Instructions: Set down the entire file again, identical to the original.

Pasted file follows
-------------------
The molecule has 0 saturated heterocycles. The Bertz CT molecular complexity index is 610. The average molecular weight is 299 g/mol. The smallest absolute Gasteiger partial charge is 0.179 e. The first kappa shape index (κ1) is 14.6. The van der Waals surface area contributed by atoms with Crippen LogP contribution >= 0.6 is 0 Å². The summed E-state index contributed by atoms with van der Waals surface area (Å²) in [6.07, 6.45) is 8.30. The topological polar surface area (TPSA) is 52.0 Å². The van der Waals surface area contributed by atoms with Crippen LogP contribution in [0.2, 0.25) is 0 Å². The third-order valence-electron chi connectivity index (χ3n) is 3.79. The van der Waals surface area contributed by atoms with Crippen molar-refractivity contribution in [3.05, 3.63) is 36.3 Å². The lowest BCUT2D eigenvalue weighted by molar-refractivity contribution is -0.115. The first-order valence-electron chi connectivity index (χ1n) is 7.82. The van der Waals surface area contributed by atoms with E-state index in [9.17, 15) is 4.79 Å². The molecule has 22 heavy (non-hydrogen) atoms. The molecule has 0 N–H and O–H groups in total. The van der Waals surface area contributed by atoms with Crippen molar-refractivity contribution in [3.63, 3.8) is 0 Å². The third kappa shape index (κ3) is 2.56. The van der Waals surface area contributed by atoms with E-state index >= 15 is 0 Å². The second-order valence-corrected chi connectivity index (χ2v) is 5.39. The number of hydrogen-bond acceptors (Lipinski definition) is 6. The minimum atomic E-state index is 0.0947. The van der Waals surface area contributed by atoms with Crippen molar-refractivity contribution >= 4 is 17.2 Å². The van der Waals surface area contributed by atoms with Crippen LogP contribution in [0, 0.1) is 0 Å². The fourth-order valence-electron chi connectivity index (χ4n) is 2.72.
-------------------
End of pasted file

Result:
The molecule has 0 saturated heterocycles. The Bertz CT molecular complexity index is 610. The average molecular weight is 299 g/mol. The smallest absolute Gasteiger partial charge is 0.179 e. The first kappa shape index (κ1) is 14.6. The van der Waals surface area contributed by atoms with Crippen LogP contribution >= 0.6 is 0 Å². The summed E-state index contributed by atoms with van der Waals surface area (Å²) in [6.07, 6.45) is 8.30. The topological polar surface area (TPSA) is 52.0 Å². The van der Waals surface area contributed by atoms with Crippen LogP contribution in [0.2, 0.25) is 0 Å². The third-order valence-electron chi connectivity index (χ3n) is 3.79. The van der Waals surface area contributed by atoms with Crippen molar-refractivity contribution in [3.05, 3.63) is 36.3 Å². The lowest BCUT2D eigenvalue weighted by molar-refractivity contribution is -0.115. The first-order valence-electron chi connectivity index (χ1n) is 7.82. The van der Waals surface area contributed by atoms with E-state index in [9.17, 15) is 4.79 Å². The molecule has 22 heavy (non-hydrogen) atoms. The molecule has 0 N–H and O–H groups in total. The van der Waals surface area contributed by atoms with Crippen molar-refractivity contribution in [3.63, 3.8) is 0 Å². The third kappa shape index (κ3) is 2.56. The van der Waals surface area contributed by atoms with E-state index >= 15 is 0 Å². The second-order valence-corrected chi connectivity index (χ2v) is 5.39. The number of hydrogen-bond acceptors (Lipinski definition) is 6. The minimum atomic E-state index is 0.0947. The van der Waals surface area contributed by atoms with Crippen molar-refractivity contribution >= 4 is 17.2 Å². The van der Waals surface area contributed by atoms with Crippen LogP contribution in [0, 0.1) is 0 Å². The fourth-order valence-electron chi connectivity index (χ4n) is 2.72.